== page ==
Labor Day has come and gone. Autumn looms. But how can summer be over when it never really began?
If you feel cheated — where were the scorchers and leaden humid nights? — it’s not your imagination. July and August really did feel more like an extension of spring than a separate season. The Boston area had but four days over 90 degrees; usually it has 10. Average temperatures for the summer were well below normal too. This, of course, followed on the heels of a cold and snowy winter that felt like it would never end. And, to top it off, the Farmers’ Almanac predicts that the winter to come will be even worse than last.
So much for this global warming nonsense, huh?
Admit it. In some fashion, you’ve probably given voice to the thought. If climate change is real — if the world is supposedly heating up — then how come last winter was so long and our summer so cool? It’s because our perspective is skewed. We’re like a guy with his head in the refrigerator while his house is burning down, thinking nothing’s wrong. In fact, climate change proceeds apace. Our cool summer offers proof.
The world continues to get warmer. Of that, there is no doubt. The United Nations’ Intergovernmental Panel on Climate Change just released drafts of its most recent assessment (the final version should be issued in October), and the news is grim. “Each of the past three decades has been successively warmer at the earth’s surface than all the previous decades in the instrumental record, and the first decade of the 21st century has been the warmest,” it notes. Indeed, despite New England’s experience, 2013 was, worldwide, the hottest year on record, and 2014 may be hotter still. And the impacts of that rise are now being observed everywhere. The oceans are warmer. Ice sheets in Greenland, the Antarctic, and Arctic are getting smaller. Glaciers are retreating. The acidity of the oceans (caused by the absorption of carbon dioxide) has gone up 30 percent since the mid-1800s. Sea levels are rising too — 6.7 inches in the last 100 years. Extreme weather events are on the rise.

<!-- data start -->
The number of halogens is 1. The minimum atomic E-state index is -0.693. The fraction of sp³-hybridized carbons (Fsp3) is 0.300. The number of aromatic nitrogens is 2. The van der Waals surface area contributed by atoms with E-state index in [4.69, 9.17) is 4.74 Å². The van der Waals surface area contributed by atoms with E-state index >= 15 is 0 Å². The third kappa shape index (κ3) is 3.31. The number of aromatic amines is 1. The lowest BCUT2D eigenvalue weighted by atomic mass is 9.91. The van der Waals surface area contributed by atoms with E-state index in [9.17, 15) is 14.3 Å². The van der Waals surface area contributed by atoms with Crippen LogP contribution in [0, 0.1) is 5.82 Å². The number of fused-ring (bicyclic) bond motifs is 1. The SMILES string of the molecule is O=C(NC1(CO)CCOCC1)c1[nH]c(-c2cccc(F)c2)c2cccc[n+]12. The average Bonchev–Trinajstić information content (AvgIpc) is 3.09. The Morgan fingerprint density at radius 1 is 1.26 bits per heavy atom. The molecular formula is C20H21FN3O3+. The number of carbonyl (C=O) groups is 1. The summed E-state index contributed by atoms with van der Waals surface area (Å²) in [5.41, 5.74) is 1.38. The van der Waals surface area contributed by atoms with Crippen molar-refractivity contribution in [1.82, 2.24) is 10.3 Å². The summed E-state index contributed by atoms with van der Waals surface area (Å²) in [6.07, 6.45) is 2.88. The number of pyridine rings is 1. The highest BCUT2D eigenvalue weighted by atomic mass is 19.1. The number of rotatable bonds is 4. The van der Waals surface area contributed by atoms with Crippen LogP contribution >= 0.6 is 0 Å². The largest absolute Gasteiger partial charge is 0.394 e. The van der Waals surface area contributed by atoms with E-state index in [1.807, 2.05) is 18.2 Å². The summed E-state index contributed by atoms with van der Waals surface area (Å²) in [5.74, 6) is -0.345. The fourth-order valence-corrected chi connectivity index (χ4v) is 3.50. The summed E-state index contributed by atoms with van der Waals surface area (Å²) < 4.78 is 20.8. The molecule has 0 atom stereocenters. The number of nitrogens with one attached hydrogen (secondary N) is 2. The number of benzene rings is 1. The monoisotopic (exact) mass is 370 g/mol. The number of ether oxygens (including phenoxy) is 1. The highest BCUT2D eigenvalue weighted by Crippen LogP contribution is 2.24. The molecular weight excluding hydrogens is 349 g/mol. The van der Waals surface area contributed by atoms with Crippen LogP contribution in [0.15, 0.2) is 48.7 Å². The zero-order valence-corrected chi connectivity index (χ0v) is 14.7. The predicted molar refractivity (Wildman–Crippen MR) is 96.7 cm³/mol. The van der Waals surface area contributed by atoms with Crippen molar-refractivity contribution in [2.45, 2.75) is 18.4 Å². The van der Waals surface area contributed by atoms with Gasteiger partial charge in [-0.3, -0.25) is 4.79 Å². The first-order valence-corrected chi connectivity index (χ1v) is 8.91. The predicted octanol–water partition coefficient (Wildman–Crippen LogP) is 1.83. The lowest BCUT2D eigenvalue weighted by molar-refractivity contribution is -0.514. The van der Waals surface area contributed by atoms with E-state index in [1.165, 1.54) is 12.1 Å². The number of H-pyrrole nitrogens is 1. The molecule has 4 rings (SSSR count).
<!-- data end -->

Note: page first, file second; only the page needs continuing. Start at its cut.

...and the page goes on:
So why did we have such a cold winter and cool summer? It all has to do with the polar vortex. That’s the age-old weather phenomenon that we all learned about last year. The vortexes (there are two, north and south) are like slow-moving cyclones high in the atmosphere that circle the poles. They’re cold, not surprisingly, because the poles are cold. But, in the case of the Arctic, the impacts from the vortex to the lower levels of the atmosphere usually stay close to the pole because warmer air in the continental United States, acting as a front, keeps them there. But — thanks to global climate change — the Arctic is actually warming up faster than the rest of the world. (The reason is that ice reflects the sun, while water absorbs it. As Arctic ice is melting, there is now more sea water to absorb the sun’s energy.) That makes the difference in temperatures between the continent and the Arctic less, and so now the colder air on occasion swoops lower. Thus, the seeming contradiction: Our cold weather proves global warming.
The fact that such contradictions exist underscores the complexity of figuring out global climate change. It’s that same complexity that gives rise to those who would deny it. They’ll point to anomalous events such as a cool summer. They’ll wonder how we can know what temperatures will be like 40 years from now when the best of forecasters can’t tell for certain whether tomorrow will rain or shine. And they’ll dispute the models themselves, filled with uncertainty and assumptions.
We’re like a guy with his head in the refrigerator while his house is burning down, thinking nothing’s wrong.
But it’s not possible to refute what we are already seeing. And it’s not possible to refute as well that carbon dioxide concentrations in the atmosphere have climbed dramatically, now 40 percent greater than at the time of the American Revolution. If you count yourself a climate-change skeptic, read the full UN report. Keeping your head stuck in the refrigerator doesn’t change the reality of what is happening around you.Tom Keane can be reached at email@example.com.